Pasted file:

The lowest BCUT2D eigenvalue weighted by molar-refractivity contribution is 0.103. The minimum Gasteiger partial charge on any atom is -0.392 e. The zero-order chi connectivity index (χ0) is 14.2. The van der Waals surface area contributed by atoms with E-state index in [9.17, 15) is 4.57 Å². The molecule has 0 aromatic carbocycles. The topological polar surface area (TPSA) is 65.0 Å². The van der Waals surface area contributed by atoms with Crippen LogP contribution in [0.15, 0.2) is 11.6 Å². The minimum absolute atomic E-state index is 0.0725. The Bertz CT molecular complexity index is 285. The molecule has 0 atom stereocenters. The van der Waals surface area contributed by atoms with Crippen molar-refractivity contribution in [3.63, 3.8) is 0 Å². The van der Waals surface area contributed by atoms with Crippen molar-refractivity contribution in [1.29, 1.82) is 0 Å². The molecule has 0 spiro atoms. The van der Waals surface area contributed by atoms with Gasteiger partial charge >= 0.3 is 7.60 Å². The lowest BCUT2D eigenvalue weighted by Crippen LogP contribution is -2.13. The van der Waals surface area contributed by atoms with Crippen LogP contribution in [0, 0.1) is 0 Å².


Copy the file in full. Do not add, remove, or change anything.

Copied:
The lowest BCUT2D eigenvalue weighted by molar-refractivity contribution is 0.103. The minimum Gasteiger partial charge on any atom is -0.392 e. The zero-order chi connectivity index (χ0) is 14.2. The van der Waals surface area contributed by atoms with E-state index in [9.17, 15) is 4.57 Å². The molecule has 0 aromatic carbocycles. The topological polar surface area (TPSA) is 65.0 Å². The van der Waals surface area contributed by atoms with Crippen LogP contribution in [0.15, 0.2) is 11.6 Å². The minimum absolute atomic E-state index is 0.0725. The Bertz CT molecular complexity index is 285. The molecule has 0 atom stereocenters. The van der Waals surface area contributed by atoms with Crippen molar-refractivity contribution in [3.63, 3.8) is 0 Å². The van der Waals surface area contributed by atoms with Crippen molar-refractivity contribution in [1.29, 1.82) is 0 Å². The molecule has 0 spiro atoms. The van der Waals surface area contributed by atoms with Gasteiger partial charge >= 0.3 is 7.60 Å². The lowest BCUT2D eigenvalue weighted by Crippen LogP contribution is -2.13. The van der Waals surface area contributed by atoms with Crippen LogP contribution in [0, 0.1) is 0 Å².